I love this web site and indeed there are many many experts, but I am disappointed at some of the threads and how quick people are to be a little aggressive in their response. I have read and re-read ALL the threads here and every offering has some merit, and every offering could be right. Indeed although all members are always very informed we/you are unable to be definitive. I think Khakis interpretation about ''putting a name down'' is very fair and who is to say that the 'Tom' in the trench might refer to all sorts of wpns 'technically' incorrectly. Most serving soldiers today still call it SA80 and look at the vickers MG- called both a Heavy MG and Medium MG even in issued manuals. Differing opinions are not an attack on others or questioning expertise - it is purely an offered opinion and that is the beauty of such web sites. Please let us not be like one US wpn web site where a differing opinion seems to be received as an attack on parenthood! Do we really have to start saying 'in my opinion'' in every thread to be legally correct?

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#24 Story

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Posted 17 February 2012 - 07:12 PM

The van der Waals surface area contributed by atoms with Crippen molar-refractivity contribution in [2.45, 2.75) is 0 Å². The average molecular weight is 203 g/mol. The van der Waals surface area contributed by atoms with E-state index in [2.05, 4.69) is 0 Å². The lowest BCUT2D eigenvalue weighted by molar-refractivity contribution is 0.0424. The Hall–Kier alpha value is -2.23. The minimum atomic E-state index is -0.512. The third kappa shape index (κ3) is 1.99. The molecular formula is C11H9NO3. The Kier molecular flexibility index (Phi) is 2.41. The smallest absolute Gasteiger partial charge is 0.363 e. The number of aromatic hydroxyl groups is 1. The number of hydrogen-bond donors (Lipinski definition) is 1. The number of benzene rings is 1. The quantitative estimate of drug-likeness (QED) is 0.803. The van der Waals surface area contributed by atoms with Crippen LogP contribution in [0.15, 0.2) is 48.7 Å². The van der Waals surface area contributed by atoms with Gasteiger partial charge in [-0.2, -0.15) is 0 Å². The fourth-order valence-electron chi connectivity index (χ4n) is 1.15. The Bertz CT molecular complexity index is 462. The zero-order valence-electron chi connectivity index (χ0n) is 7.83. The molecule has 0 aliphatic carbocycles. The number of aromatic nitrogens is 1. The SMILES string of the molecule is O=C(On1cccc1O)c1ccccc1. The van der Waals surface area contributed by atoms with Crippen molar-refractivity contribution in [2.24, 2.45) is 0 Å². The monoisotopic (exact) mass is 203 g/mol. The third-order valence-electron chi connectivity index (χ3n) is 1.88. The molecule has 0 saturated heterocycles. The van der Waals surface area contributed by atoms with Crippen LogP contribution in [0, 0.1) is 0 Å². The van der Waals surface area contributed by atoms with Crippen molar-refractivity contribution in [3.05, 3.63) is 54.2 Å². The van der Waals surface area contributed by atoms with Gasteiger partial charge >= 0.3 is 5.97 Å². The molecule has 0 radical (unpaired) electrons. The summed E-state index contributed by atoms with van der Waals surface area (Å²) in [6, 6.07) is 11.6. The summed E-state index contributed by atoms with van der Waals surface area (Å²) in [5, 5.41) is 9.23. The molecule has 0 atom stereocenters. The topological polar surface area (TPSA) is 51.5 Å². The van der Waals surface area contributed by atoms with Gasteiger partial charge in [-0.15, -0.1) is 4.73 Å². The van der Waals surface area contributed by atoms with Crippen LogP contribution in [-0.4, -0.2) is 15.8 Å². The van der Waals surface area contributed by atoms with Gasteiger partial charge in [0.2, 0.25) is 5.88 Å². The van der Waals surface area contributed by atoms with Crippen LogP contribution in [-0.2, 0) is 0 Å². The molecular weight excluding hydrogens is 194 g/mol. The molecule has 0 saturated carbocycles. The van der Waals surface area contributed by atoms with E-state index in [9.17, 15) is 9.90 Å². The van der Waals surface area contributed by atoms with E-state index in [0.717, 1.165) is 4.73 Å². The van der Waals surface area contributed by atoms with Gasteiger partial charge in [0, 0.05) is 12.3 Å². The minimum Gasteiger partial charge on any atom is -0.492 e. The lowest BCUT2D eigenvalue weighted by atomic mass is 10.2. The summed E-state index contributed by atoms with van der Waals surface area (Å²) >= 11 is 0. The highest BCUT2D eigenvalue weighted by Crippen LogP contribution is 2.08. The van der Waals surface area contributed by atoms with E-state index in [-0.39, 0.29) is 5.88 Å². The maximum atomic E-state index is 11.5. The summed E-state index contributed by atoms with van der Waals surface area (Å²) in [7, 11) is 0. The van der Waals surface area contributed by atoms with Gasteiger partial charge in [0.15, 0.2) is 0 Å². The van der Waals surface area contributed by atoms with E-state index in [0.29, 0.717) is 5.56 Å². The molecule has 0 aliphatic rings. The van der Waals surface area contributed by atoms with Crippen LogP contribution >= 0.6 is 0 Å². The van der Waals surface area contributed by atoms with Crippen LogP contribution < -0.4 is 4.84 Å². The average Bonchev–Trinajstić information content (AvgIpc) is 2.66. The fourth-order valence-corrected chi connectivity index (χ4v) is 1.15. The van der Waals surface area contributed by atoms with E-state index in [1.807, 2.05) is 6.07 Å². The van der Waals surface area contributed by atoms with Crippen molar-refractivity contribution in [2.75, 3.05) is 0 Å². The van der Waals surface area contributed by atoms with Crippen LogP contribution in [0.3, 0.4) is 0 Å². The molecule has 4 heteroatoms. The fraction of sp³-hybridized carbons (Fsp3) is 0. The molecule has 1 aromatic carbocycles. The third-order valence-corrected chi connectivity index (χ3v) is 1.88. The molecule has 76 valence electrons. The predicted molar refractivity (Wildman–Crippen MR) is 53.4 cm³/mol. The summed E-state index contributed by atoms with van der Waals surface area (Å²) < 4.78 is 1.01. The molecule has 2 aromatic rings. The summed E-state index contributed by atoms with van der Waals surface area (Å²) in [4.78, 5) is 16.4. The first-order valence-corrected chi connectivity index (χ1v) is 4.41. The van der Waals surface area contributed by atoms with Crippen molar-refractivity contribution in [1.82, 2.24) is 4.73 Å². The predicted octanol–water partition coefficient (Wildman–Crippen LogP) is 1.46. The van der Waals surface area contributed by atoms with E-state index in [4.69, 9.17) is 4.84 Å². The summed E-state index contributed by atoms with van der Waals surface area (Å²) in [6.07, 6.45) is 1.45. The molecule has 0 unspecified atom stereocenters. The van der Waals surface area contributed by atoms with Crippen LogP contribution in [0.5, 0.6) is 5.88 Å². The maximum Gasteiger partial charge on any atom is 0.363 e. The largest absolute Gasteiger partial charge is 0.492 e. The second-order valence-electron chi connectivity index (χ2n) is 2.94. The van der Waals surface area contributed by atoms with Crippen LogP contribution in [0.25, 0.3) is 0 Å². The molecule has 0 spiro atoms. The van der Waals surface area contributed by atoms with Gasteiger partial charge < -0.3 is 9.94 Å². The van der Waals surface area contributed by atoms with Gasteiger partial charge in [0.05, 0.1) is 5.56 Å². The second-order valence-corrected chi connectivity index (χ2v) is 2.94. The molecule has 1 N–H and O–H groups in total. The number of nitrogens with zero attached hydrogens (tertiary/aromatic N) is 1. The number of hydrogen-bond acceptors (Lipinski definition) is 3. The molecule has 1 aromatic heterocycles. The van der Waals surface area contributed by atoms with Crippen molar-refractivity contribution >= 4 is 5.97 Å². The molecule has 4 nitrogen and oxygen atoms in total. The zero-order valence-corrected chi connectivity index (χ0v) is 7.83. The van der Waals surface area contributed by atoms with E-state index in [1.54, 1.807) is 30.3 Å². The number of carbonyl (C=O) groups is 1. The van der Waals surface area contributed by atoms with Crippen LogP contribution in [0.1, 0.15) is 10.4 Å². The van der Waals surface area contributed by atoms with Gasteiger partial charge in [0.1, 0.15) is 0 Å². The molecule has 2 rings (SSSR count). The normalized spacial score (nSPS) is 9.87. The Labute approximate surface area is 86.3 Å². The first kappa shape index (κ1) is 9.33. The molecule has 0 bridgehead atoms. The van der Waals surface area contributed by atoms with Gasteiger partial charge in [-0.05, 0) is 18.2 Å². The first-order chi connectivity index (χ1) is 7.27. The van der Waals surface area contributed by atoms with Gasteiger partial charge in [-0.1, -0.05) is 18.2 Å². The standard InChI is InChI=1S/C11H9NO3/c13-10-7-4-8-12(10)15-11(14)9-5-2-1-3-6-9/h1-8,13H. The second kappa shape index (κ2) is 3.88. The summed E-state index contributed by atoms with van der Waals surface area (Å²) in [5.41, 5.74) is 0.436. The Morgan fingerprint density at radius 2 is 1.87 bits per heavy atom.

It would depend on how much interaction the individual had if any with the Belgian army, most enlisted men were familiar with what they experienced at platoon level maybe even company level. On talking with veterans of the day I found that they could really only relate to what was happening in their immediate area, to themselves and their pals, outside of that their knowledge of other forces and their equipment was limited. In some ways (with no disrespect) veterans who were actually there could not be described as experts, say as opposed to collectors who can identify myriad amounts of equipment of all armies .Even the terminology used, as in the 'letter', may be at odds with how we interpret it today.
khaki


My thoughts as well.

#25 centurion

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Posted 17 February 2012 - 08:52 PM

My thoughts as well.

The Belgian use of the Lewis gun was all over the British popular press in stories about "the Belgian Rattlesnake" - you just needed to be moderately literate and not live in a hermitage to know about the Lewis Now I can provide plenty of examples of a Stokes being called a trench gun. Can anyone provide one, just one, verifiable example of a Lewis being referred to in this manner?